Lower tendency of allelic variation of Glu genes and absence of 1BL-1RS translocation in modern Pakistani wheats

Posted by Carelia Juarez on , in Journal Articles

Published in Cereal Research Communications, 2013

Rehman, A.; Sajjad, M.; Khan, S.H.; Peña Bautista, R.J.; Khan, N.I.

The allelic variation for Glu-1Glu-3 loci and presence of IBL-1RS translocation was determined in 126 spring wheat accessions. The most common alleles at Glu-1 loci wereGlu-A1b (59.52%), Glu-B1c (41.26%), and Glu-D1d (57.14%) and at Glu-3 loci were Glu-A3c (56.45%), Glu-B3j (29.36%), and Glu-D3b (76.98%). Modern Pakistani wheat varieties carried superior alleles at Glu-1 and Glu-3 loci for bread-making quality and had no negative influence of secalin protein-synthesized by 1BL-1RS translocation. For LMW-GS, the most common combination was Glu-A3cGlu-B3j and Glu-D3b. The loci Glu-B1 andGlu-B3 had the highest allelic diversity of Glu-1 and Glu-3 loci, respectively.

Insights into genotype × tillage interaction effects on the grain yield of wheat and maize

Posted by Carelia Juarez on , in Journal Articles

Published in Crop Science 53 (5) : 1845-1859, 2013

J.M. Herrera, N. Verhulst, R.M. Trethowan, P. Stamp and B. Govaerts

No tillage or zero tillage (NT) is the extreme form of reduced tillage; NT with residue retention is a main component of conservation agriculture. Using a literature survey and meta-analysis, this study aimed to (i) summarize the results of studies comparing the grain yield of wheat [Triticum aestivum L. and Triticum turgidum L. subsp. durum (Desf.) Husn. (syn. Triticum durum Desf.)] and maize (Zea mays L.) genotypes under contrasting tillage, (ii) identify sources of variation in the grain yield response of wheat and maize genotypes to tillage practices, and (iii) identify potential traits for NT breeding programs. Grain yield was compared under NT and conventional tillage (CT) for 112 wheat genotypes (44 spring, 60 winter, and eight durum wheat genotypes) across 12 locations and 24 yr and for 93 maize hybrids across six locations and 5 yr. Most of these studies showed slightly higher grain yields under CT for maize (+5%) and winter (+5%) and spring (+2%) wheat. In the few studies where selection had been conducted under NT, the effect of tillage on the grain yield was modified significantly by genotypes. Traits associated with the emergence of vigorous seedlings and resistance to a changed spectrum of diseases increase genotype performance under NT. There is a need to evaluate genotypes developed under NT and extend the research on genotype performance under NT to locations with reduced input use and, in addition to tillage, investigate other factors that differentiate conservation agriculture from conventional practice.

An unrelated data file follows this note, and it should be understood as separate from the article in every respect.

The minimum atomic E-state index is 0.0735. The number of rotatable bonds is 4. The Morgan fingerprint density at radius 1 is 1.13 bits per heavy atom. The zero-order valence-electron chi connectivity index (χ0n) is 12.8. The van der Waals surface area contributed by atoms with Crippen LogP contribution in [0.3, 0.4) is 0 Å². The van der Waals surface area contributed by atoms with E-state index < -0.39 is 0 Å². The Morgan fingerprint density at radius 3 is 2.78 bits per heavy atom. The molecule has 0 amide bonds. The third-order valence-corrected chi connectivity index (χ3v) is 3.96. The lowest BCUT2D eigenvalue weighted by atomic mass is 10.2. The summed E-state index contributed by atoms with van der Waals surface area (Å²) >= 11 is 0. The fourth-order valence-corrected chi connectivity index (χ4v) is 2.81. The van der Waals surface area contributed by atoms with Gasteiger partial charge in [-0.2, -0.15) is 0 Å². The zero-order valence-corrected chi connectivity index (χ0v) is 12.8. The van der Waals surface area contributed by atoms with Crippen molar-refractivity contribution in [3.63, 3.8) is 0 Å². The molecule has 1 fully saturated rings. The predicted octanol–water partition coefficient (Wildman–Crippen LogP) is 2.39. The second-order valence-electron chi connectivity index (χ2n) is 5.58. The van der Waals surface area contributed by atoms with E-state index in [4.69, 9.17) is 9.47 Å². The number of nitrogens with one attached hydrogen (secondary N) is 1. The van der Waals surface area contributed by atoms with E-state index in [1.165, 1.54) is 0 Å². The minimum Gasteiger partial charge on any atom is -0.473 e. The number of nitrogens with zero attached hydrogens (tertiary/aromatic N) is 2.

Association mapping and nucleotide sequence variation in five drought tolerance candidate genes in spring wheat

Posted by Carelia Juarez on , in Journal Articles

Published in Plant Genome 6 (2) : 13, 2013

Erena A. Edae, Patrick F. Byrne, Harish Manmathan, Scott D. Haley, Marc Moragues, Marta S. Lopes and Matthew P. Reynolds